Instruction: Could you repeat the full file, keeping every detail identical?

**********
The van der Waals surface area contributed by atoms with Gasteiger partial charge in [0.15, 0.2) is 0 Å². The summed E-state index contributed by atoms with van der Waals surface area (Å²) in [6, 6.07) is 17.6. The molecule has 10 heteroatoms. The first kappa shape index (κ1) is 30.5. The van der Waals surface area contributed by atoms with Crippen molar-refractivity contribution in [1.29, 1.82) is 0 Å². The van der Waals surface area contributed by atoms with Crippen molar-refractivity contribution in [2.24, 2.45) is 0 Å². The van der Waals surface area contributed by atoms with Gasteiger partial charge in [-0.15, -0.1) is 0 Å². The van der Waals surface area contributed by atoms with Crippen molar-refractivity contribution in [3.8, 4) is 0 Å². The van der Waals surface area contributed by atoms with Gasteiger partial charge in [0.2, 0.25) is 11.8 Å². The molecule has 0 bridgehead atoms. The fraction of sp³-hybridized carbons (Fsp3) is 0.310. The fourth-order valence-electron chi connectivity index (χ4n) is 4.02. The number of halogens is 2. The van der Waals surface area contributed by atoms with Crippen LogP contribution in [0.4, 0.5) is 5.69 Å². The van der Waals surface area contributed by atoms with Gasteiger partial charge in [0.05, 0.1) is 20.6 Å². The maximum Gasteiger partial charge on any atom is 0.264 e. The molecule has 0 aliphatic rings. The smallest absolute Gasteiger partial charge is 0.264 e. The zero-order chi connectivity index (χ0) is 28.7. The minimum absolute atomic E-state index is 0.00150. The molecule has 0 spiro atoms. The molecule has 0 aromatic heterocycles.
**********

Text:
The van der Waals surface area contributed by atoms with Gasteiger partial charge in [0.15, 0.2) is 0 Å². The summed E-state index contributed by atoms with van der Waals surface area (Å²) in [6, 6.07) is 17.6. The molecule has 10 heteroatoms. The first kappa shape index (κ1) is 30.5. The van der Waals surface area contributed by atoms with Crippen molar-refractivity contribution in [1.29, 1.82) is 0 Å². The van der Waals surface area contributed by atoms with Crippen molar-refractivity contribution in [2.24, 2.45) is 0 Å². The van der Waals surface area contributed by atoms with Gasteiger partial charge in [-0.15, -0.1) is 0 Å². The van der Waals surface area contributed by atoms with Crippen molar-refractivity contribution in [3.8, 4) is 0 Å². The van der Waals surface area contributed by atoms with Gasteiger partial charge in [0.2, 0.25) is 11.8 Å². The molecule has 0 bridgehead atoms. The fraction of sp³-hybridized carbons (Fsp3) is 0.310. The fourth-order valence-electron chi connectivity index (χ4n) is 4.02. The number of halogens is 2. The van der Waals surface area contributed by atoms with Crippen LogP contribution in [0.4, 0.5) is 5.69 Å². The van der Waals surface area contributed by atoms with Gasteiger partial charge in [0.05, 0.1) is 20.6 Å². The maximum Gasteiger partial charge on any atom is 0.264 e. The molecule has 0 aliphatic rings. The smallest absolute Gasteiger partial charge is 0.264 e. The zero-order chi connectivity index (χ0) is 28.7. The minimum absolute atomic E-state index is 0.00150. The molecule has 0 spiro atoms. The molecule has 0 aromatic heterocycles.